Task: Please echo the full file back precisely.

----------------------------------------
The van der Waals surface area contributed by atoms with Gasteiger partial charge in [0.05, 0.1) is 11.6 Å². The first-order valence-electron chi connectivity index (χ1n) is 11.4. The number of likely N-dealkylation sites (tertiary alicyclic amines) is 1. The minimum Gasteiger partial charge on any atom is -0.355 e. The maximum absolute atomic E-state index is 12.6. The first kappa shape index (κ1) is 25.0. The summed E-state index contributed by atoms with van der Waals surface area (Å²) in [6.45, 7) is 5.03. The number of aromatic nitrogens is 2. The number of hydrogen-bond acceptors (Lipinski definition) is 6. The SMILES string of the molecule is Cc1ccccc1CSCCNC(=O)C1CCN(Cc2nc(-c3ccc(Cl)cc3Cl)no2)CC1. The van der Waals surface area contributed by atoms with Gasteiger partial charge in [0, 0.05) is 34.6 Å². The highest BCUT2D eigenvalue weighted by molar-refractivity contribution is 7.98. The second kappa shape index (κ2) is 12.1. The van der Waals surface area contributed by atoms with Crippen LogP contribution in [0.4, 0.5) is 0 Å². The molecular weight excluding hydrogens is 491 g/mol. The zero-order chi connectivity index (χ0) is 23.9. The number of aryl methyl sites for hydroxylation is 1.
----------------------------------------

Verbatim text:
The van der Waals surface area contributed by atoms with Gasteiger partial charge in [0.05, 0.1) is 11.6 Å². The first-order valence-electron chi connectivity index (χ1n) is 11.4. The number of likely N-dealkylation sites (tertiary alicyclic amines) is 1. The minimum Gasteiger partial charge on any atom is -0.355 e. The maximum absolute atomic E-state index is 12.6. The first kappa shape index (κ1) is 25.0. The summed E-state index contributed by atoms with van der Waals surface area (Å²) in [6.45, 7) is 5.03. The number of aromatic nitrogens is 2. The number of hydrogen-bond acceptors (Lipinski definition) is 6. The SMILES string of the molecule is Cc1ccccc1CSCCNC(=O)C1CCN(Cc2nc(-c3ccc(Cl)cc3Cl)no2)CC1. The van der Waals surface area contributed by atoms with Gasteiger partial charge in [0, 0.05) is 34.6 Å². The highest BCUT2D eigenvalue weighted by molar-refractivity contribution is 7.98. The second kappa shape index (κ2) is 12.1. The van der Waals surface area contributed by atoms with Crippen LogP contribution in [0.4, 0.5) is 0 Å². The molecular weight excluding hydrogens is 491 g/mol. The zero-order chi connectivity index (χ0) is 23.9. The number of aryl methyl sites for hydroxylation is 1.